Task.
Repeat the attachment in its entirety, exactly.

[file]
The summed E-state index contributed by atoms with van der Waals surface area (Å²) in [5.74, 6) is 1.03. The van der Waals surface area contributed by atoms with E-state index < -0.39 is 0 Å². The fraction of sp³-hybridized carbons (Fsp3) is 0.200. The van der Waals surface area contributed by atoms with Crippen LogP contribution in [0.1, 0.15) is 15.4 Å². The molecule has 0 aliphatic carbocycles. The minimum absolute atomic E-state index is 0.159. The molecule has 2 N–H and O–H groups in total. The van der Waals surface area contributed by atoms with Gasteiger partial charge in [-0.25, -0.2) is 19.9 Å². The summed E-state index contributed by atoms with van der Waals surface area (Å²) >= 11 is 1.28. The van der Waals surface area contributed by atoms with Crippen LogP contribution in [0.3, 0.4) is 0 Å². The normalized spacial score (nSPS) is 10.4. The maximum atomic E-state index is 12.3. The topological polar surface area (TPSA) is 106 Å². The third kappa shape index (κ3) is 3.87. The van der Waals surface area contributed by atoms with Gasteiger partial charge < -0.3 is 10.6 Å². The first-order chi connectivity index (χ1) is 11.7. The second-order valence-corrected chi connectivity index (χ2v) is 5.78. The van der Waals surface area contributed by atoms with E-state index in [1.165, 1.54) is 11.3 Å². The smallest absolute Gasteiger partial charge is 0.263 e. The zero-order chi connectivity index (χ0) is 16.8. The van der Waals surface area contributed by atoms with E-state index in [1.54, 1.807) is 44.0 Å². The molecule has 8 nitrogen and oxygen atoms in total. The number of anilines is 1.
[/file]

The summed E-state index contributed by atoms with van der Waals surface area (Å²) in [5.74, 6) is 1.03. The van der Waals surface area contributed by atoms with E-state index < -0.39 is 0 Å². The fraction of sp³-hybridized carbons (Fsp3) is 0.200. The van der Waals surface area contributed by atoms with Crippen LogP contribution in [0.1, 0.15) is 15.4 Å². The molecule has 0 aliphatic carbocycles. The minimum absolute atomic E-state index is 0.159. The molecule has 2 N–H and O–H groups in total. The van der Waals surface area contributed by atoms with Gasteiger partial charge in [-0.25, -0.2) is 19.9 Å². The summed E-state index contributed by atoms with van der Waals surface area (Å²) >= 11 is 1.28. The van der Waals surface area contributed by atoms with Crippen LogP contribution in [0.3, 0.4) is 0 Å². The normalized spacial score (nSPS) is 10.4. The maximum atomic E-state index is 12.3. The topological polar surface area (TPSA) is 106 Å². The third kappa shape index (κ3) is 3.87. The van der Waals surface area contributed by atoms with Gasteiger partial charge < -0.3 is 10.6 Å². The first-order chi connectivity index (χ1) is 11.7. The second-order valence-corrected chi connectivity index (χ2v) is 5.78. The van der Waals surface area contributed by atoms with E-state index in [1.165, 1.54) is 11.3 Å². The smallest absolute Gasteiger partial charge is 0.263 e. The zero-order chi connectivity index (χ0) is 16.8. The van der Waals surface area contributed by atoms with E-state index in [1.54, 1.807) is 44.0 Å². The molecule has 8 nitrogen and oxygen atoms in total. The number of anilines is 1.